In a recent Q3 update, Housing Vancouver revealed the need for a stronger focus on rental units, with purpose-built rental approvals currently below the 10-year 20,000-unit target set by the City of Vancouver. To address the shortage, the government says it will be focusing efforts on incentivising the creation of much needed rental stock in the coming months.
In the first three quarters of 2019, the City approved 2,987 units of housing, including: 601 townhouse units; 364 laneway houses; 529 social and supportive housing units (427 of which are located on City land, and 300 of which are in partnership with the Vancouver Community Land Trust); and 649 purpose-built rental units, most of which were approved through the city’s rental incentive programs.
Over half of the new housing units approved were family-sized, containing two-plus bedrooms, as part of dedicated programs to encourage larger family-oriented housing.
According to the Q3 update, the period saw fewer purpose-built rental projects coming forward for council approval than in previous years, as well as fewer social and supportive housing approvals.
Approvals for housing that meets the needs of households earning under $80,000 per year are also below Housing Vancouver targets. This level of affordability typically requires partnerships with other levels of government and the non-profit and private development sectors.
To deliver more rental units and better meet targets, the City plans to focus its efforts on the following steps:
• Rental Incentive Program Review to explore the effectiveness of the programs in delivering new purpose-built market rental housing;
• Implementation of the Moderate Income Rental Housing Pilot Program (MIRHPP), with 4 applications (approximately 240 rental units and 61 MIRHPP units) anticipated to reach Public Hearing in winter 2019;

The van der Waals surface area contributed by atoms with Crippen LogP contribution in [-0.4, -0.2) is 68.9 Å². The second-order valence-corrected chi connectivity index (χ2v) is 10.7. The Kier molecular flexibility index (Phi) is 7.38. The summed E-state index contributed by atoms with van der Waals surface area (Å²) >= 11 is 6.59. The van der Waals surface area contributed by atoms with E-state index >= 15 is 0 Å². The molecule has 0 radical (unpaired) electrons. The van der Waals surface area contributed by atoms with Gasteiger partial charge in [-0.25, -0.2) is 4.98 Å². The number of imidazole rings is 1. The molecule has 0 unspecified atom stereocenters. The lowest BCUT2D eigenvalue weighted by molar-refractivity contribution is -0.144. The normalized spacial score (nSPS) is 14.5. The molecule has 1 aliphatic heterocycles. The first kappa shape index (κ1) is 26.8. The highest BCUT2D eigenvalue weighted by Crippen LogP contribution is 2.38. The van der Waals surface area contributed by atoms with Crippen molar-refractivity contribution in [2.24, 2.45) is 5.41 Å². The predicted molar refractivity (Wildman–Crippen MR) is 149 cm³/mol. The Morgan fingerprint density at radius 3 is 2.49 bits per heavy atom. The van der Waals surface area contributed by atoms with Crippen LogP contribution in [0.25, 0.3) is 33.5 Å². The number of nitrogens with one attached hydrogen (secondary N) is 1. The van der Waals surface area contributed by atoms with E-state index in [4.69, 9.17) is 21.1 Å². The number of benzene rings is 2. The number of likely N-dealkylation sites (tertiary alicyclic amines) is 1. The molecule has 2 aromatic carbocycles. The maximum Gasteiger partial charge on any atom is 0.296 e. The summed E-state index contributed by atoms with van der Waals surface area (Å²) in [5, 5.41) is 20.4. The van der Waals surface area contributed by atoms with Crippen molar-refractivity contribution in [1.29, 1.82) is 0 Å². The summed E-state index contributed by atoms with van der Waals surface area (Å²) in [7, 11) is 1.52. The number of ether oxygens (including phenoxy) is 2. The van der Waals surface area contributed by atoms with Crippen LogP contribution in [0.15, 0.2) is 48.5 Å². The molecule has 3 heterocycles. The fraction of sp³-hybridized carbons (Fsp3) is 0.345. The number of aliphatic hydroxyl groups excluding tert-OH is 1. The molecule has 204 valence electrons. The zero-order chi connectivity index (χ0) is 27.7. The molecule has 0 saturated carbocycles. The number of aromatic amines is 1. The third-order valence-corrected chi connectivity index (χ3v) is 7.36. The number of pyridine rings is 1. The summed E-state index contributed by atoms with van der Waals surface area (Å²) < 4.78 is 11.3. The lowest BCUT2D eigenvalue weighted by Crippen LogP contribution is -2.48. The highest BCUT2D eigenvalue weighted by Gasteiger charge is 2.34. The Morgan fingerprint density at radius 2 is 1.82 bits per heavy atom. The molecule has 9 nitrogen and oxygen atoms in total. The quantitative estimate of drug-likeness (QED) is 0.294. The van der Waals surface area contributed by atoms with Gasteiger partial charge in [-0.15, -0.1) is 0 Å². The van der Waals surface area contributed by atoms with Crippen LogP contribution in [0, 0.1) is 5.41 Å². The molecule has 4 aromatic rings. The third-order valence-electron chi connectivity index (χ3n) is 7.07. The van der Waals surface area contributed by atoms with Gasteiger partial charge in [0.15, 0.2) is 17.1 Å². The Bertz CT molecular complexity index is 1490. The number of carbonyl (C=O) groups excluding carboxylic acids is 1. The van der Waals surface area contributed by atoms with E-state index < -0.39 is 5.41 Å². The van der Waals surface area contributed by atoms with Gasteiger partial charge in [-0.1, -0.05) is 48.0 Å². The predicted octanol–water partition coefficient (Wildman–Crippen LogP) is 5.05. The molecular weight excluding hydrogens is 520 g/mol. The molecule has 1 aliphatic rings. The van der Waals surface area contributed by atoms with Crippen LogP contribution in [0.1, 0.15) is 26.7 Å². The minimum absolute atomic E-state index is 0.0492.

• Major Project sites anticipating submission of rezoning applications to deliver additional social and below-market and market rental housing, including Heather Lands and the Oakridge Transit Centre;
• Additional city land sites to be developed in partnership with the Community Land Trust for social and co-operative housing;
• Launch of newly approved Community Housing Incentive Program (CHIP) which will provide capital grants to non-profit housing providers developing their land with a focus on deepening affordability in social housing projects;
• Ongoing Broadway Planning process which includes exploring opportunities to enable more social, market and below-market rental housing close to transit and amenities;
• Expo Line Station areas from Nanaimo to Boundary Road to be explored as an early planning initiative under the Vancouver Plan planning process to enable delivery of social, market and below-market rental housing choice
• Development of an Affordable Housing and Community Spaces Incentive Program to create opportunities for additional non-market housing.
Full reporting on progress towards targets for all of 2019 will be presented to Council early in 2020 through the annual Housing Vancouver Progress Report and Data Book.
As the City of Vancouver’s 10-year housing strategy, key priorities for Housing Vancouver include: creating 72,000 housing units over the next 10 years, and prioritizing rental housing to meet the greatest need.